Mice are a common problem for campers. They can get into the camper through tiny cracks and holes, and once they’re in, they can be challenging to get rid of. This blog post will discuss 11 ways to keep mice out of your camper. Some of these methods are simple and inexpensive, while others require more time or money. But no matter which method you choose, it’s essential to take action to protect your camper from these pesky critters!
- Use Electronic Deterrent Devices
Using electronic deterrent devices, you may also successfully prevent mice from entering your RV. Many individuals are on board with this strategy, and some will even swear by it; nevertheless, you need to be careful only to buy products suitable for use around animals.
Many gadgets designed to discourage people from approaching your home will also keep pests at bay, which is a benefit of this strategy.
- Use a FreshCab
Rodents won’t stand a chance against the essential oils and plant fibers included in Fresh Cab, a 100% natural and botanical repellant. Due to its natural composition, Fresh Cab is pet and human-friendly, which is especially important in a confined space like an RV.
You won’t have to go far online to see that Fresh Cab is highly rated (usually 4 or 5 stars) because it does what it’s supposed to do.
Insects and rodents don’t appreciate the balsam fir aroma that is released by this mixture, so they have no reason to try to enter your RV in the first place.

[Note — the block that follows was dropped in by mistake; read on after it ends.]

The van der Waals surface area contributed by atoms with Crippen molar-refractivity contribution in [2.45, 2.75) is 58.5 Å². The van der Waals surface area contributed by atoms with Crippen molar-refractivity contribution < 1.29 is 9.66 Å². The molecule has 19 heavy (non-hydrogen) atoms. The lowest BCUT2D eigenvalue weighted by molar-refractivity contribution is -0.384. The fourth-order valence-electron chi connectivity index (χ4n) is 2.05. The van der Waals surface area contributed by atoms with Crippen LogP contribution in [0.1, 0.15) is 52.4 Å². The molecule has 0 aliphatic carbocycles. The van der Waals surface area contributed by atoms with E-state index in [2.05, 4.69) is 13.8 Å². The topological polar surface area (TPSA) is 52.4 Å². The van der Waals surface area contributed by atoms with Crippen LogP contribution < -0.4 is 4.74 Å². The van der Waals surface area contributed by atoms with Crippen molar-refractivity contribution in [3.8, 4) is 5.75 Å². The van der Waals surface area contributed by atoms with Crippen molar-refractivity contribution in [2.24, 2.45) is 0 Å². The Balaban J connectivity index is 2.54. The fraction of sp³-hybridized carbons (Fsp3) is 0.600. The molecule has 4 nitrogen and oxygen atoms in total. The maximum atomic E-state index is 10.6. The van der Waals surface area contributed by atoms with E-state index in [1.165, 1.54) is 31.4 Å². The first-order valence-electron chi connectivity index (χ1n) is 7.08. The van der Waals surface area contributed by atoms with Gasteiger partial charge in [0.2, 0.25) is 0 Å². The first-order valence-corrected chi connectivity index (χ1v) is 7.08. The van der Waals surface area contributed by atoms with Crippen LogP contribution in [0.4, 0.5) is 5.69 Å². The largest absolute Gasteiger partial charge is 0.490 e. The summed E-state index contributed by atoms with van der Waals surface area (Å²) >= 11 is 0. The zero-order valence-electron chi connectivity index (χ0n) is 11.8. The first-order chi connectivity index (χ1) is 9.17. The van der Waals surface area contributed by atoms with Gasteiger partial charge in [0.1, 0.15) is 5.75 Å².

A bottle of Fresh Cab should always be available if you’re seeking methods to keep rodents out of your RV.
- Use Peppermint Oil
You may also use eucalyptus oil, which is practical, to keep pests at bay. Put cotton balls drenched in pure peppermint (or eucalyptus) oil at strategic locations inside and outside your camper, particularly near the doorways.
Pure essential oil is potent and may irritate the skin; therefore, it is best to avoid direct contact with it unless you wear gloves. If the scent disappears, replace the cotton balls.
- Use soap or dryer sheets
You may freshen up your RV with Irish Spring soap or dryer sheets. Some individuals succeed with these methods despite the lack of evidence supporting their efficacy. The idea is that mice are repulsed by these strong odors and would avoid the area as a result.
- Use store-bought mouse traps and poisons
Plenty of options exist for you to test out on the marketplace. Your local hardware shop should provide a wide variety of rodent deterrent products, including tape, sprays, and pouches.
It’s best to test a few different kinds to see what works best to keep mice out of your RV, but keep in mind that there is no evidence that any of them are ineffective.
- Put up some outside lights near your tent
Mice like the dark and will avoid locations with bright lighting. Some camper van proprietors have succeeded in warding off rodents by installing lights under or around their RV.
- Every time you use your camper, be sure to clean it out